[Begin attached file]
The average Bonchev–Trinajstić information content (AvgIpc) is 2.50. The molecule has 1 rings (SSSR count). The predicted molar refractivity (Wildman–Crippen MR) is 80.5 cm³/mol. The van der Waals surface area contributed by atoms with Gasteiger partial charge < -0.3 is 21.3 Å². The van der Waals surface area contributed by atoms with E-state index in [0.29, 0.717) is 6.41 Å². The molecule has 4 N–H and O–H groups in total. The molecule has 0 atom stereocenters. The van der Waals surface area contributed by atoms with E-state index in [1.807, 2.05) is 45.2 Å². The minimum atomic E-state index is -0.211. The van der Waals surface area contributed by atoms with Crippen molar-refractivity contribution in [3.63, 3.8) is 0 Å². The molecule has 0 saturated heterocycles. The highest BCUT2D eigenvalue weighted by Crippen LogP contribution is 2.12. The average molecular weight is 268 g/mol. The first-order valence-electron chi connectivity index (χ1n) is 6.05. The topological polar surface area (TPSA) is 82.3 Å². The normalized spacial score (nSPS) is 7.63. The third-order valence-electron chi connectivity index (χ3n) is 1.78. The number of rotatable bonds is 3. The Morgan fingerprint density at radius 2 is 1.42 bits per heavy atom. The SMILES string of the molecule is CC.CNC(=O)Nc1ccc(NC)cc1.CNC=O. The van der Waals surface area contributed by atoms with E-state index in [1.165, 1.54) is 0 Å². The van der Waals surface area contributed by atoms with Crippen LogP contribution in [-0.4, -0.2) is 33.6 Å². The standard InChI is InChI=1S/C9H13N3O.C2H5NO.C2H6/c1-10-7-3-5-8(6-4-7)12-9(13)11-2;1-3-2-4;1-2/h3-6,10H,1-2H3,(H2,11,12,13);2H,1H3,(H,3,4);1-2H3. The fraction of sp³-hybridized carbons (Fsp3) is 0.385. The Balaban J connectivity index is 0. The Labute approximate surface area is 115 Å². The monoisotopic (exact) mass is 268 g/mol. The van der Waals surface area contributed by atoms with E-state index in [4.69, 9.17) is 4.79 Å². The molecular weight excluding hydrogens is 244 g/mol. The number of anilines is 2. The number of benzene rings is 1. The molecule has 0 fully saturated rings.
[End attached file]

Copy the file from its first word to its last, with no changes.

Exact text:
The average Bonchev–Trinajstić information content (AvgIpc) is 2.50. The molecule has 1 rings (SSSR count). The predicted molar refractivity (Wildman–Crippen MR) is 80.5 cm³/mol. The van der Waals surface area contributed by atoms with Gasteiger partial charge < -0.3 is 21.3 Å². The van der Waals surface area contributed by atoms with E-state index in [0.29, 0.717) is 6.41 Å². The molecule has 4 N–H and O–H groups in total. The molecule has 0 atom stereocenters. The van der Waals surface area contributed by atoms with E-state index in [1.807, 2.05) is 45.2 Å². The minimum atomic E-state index is -0.211. The van der Waals surface area contributed by atoms with Crippen molar-refractivity contribution in [3.63, 3.8) is 0 Å². The molecule has 0 saturated heterocycles. The highest BCUT2D eigenvalue weighted by Crippen LogP contribution is 2.12. The average molecular weight is 268 g/mol. The first-order valence-electron chi connectivity index (χ1n) is 6.05. The topological polar surface area (TPSA) is 82.3 Å². The normalized spacial score (nSPS) is 7.63. The third-order valence-electron chi connectivity index (χ3n) is 1.78. The number of rotatable bonds is 3. The Morgan fingerprint density at radius 2 is 1.42 bits per heavy atom. The SMILES string of the molecule is CC.CNC(=O)Nc1ccc(NC)cc1.CNC=O. The van der Waals surface area contributed by atoms with E-state index in [1.165, 1.54) is 0 Å². The van der Waals surface area contributed by atoms with Crippen LogP contribution in [-0.4, -0.2) is 33.6 Å². The standard InChI is InChI=1S/C9H13N3O.C2H5NO.C2H6/c1-10-7-3-5-8(6-4-7)12-9(13)11-2;1-3-2-4;1-2/h3-6,10H,1-2H3,(H2,11,12,13);2H,1H3,(H,3,4);1-2H3. The fraction of sp³-hybridized carbons (Fsp3) is 0.385. The Balaban J connectivity index is 0. The Labute approximate surface area is 115 Å². The monoisotopic (exact) mass is 268 g/mol. The van der Waals surface area contributed by atoms with E-state index in [4.69, 9.17) is 4.79 Å². The molecular weight excluding hydrogens is 244 g/mol. The number of anilines is 2. The number of benzene rings is 1. The molecule has 0 fully saturated rings.